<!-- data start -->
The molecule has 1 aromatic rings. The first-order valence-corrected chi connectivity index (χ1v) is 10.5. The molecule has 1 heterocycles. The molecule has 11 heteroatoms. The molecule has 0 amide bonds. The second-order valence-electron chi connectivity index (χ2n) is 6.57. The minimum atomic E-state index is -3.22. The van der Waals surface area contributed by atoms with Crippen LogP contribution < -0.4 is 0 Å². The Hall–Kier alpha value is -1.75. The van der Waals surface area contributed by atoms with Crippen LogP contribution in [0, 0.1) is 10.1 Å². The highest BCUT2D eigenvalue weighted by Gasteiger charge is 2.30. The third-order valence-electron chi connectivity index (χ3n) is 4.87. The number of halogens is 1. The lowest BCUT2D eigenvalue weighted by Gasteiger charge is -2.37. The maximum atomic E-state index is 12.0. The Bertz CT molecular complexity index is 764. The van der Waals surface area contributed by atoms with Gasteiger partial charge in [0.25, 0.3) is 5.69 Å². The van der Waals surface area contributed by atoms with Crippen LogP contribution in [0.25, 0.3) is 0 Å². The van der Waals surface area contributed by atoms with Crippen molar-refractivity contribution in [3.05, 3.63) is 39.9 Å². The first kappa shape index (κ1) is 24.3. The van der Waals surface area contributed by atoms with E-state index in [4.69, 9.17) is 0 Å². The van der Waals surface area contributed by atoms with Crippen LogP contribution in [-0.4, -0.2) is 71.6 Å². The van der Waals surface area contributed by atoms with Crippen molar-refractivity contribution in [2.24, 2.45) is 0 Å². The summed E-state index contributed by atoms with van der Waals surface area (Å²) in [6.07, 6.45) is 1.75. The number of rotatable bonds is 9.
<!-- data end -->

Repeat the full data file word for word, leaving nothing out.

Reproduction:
The molecule has 1 aromatic rings. The first-order valence-corrected chi connectivity index (χ1v) is 10.5. The molecule has 1 heterocycles. The molecule has 11 heteroatoms. The molecule has 0 amide bonds. The second-order valence-electron chi connectivity index (χ2n) is 6.57. The minimum atomic E-state index is -3.22. The van der Waals surface area contributed by atoms with Crippen LogP contribution < -0.4 is 0 Å². The Hall–Kier alpha value is -1.75. The van der Waals surface area contributed by atoms with Crippen LogP contribution in [0, 0.1) is 10.1 Å². The highest BCUT2D eigenvalue weighted by Gasteiger charge is 2.30. The third-order valence-electron chi connectivity index (χ3n) is 4.87. The number of halogens is 1. The lowest BCUT2D eigenvalue weighted by Gasteiger charge is -2.37. The maximum atomic E-state index is 12.0. The Bertz CT molecular complexity index is 764. The van der Waals surface area contributed by atoms with Gasteiger partial charge in [0.25, 0.3) is 5.69 Å². The van der Waals surface area contributed by atoms with Crippen LogP contribution in [0.25, 0.3) is 0 Å². The van der Waals surface area contributed by atoms with Crippen molar-refractivity contribution in [3.05, 3.63) is 39.9 Å². The first kappa shape index (κ1) is 24.3. The van der Waals surface area contributed by atoms with E-state index in [4.69, 9.17) is 0 Å². The van der Waals surface area contributed by atoms with Crippen LogP contribution in [-0.4, -0.2) is 71.6 Å². The van der Waals surface area contributed by atoms with Crippen molar-refractivity contribution in [2.24, 2.45) is 0 Å². The summed E-state index contributed by atoms with van der Waals surface area (Å²) in [6.07, 6.45) is 1.75. The number of rotatable bonds is 9.